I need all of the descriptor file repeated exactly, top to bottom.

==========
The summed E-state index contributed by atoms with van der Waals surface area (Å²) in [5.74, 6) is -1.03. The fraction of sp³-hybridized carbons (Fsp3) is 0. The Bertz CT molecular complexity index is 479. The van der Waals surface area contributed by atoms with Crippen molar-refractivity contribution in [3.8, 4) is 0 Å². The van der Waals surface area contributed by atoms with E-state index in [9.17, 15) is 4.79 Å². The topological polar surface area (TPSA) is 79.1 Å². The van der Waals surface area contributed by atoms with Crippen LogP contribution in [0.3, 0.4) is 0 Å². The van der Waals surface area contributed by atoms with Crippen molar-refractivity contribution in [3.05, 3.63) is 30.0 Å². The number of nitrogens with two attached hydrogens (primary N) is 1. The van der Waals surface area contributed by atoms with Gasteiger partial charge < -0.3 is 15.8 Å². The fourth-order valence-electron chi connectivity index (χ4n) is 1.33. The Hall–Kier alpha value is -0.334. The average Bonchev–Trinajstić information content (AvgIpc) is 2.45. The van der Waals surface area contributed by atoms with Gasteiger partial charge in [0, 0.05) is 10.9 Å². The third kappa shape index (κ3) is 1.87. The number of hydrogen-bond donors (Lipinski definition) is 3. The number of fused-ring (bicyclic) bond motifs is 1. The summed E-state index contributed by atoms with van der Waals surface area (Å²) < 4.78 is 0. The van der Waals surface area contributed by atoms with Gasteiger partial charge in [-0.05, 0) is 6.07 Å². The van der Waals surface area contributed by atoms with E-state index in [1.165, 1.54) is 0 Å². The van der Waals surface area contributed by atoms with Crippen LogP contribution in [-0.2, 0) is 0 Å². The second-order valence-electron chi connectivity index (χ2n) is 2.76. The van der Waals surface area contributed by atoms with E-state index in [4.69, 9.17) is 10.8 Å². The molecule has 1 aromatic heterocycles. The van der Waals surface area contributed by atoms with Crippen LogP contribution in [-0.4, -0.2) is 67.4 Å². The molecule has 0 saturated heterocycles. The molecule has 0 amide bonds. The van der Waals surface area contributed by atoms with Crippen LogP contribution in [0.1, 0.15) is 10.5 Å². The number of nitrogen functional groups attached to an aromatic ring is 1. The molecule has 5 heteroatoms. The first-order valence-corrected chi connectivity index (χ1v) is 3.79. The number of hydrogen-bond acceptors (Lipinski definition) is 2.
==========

The summed E-state index contributed by atoms with van der Waals surface area (Å²) in [5.74, 6) is -1.03. The fraction of sp³-hybridized carbons (Fsp3) is 0. The Bertz CT molecular complexity index is 479. The van der Waals surface area contributed by atoms with Crippen molar-refractivity contribution in [3.8, 4) is 0 Å². The van der Waals surface area contributed by atoms with E-state index in [9.17, 15) is 4.79 Å². The topological polar surface area (TPSA) is 79.1 Å². The van der Waals surface area contributed by atoms with Crippen LogP contribution in [0.3, 0.4) is 0 Å². The van der Waals surface area contributed by atoms with Crippen molar-refractivity contribution in [3.05, 3.63) is 30.0 Å². The number of nitrogens with two attached hydrogens (primary N) is 1. The van der Waals surface area contributed by atoms with Gasteiger partial charge < -0.3 is 15.8 Å². The fourth-order valence-electron chi connectivity index (χ4n) is 1.33. The Hall–Kier alpha value is -0.334. The average Bonchev–Trinajstić information content (AvgIpc) is 2.45. The van der Waals surface area contributed by atoms with Gasteiger partial charge in [0, 0.05) is 10.9 Å². The third kappa shape index (κ3) is 1.87. The number of hydrogen-bond donors (Lipinski definition) is 3. The number of fused-ring (bicyclic) bond motifs is 1. The summed E-state index contributed by atoms with van der Waals surface area (Å²) < 4.78 is 0. The van der Waals surface area contributed by atoms with Gasteiger partial charge in [-0.05, 0) is 6.07 Å². The van der Waals surface area contributed by atoms with E-state index in [1.165, 1.54) is 0 Å². The van der Waals surface area contributed by atoms with Crippen LogP contribution in [-0.2, 0) is 0 Å². The second-order valence-electron chi connectivity index (χ2n) is 2.76. The van der Waals surface area contributed by atoms with E-state index in [4.69, 9.17) is 10.8 Å². The molecule has 1 aromatic heterocycles. The van der Waals surface area contributed by atoms with Crippen LogP contribution in [-0.4, -0.2) is 67.4 Å². The molecule has 0 saturated heterocycles. The molecule has 0 amide bonds. The van der Waals surface area contributed by atoms with Crippen LogP contribution in [0.1, 0.15) is 10.5 Å². The number of nitrogen functional groups attached to an aromatic ring is 1. The molecule has 5 heteroatoms. The first-order valence-corrected chi connectivity index (χ1v) is 3.79. The number of hydrogen-bond acceptors (Lipinski definition) is 2.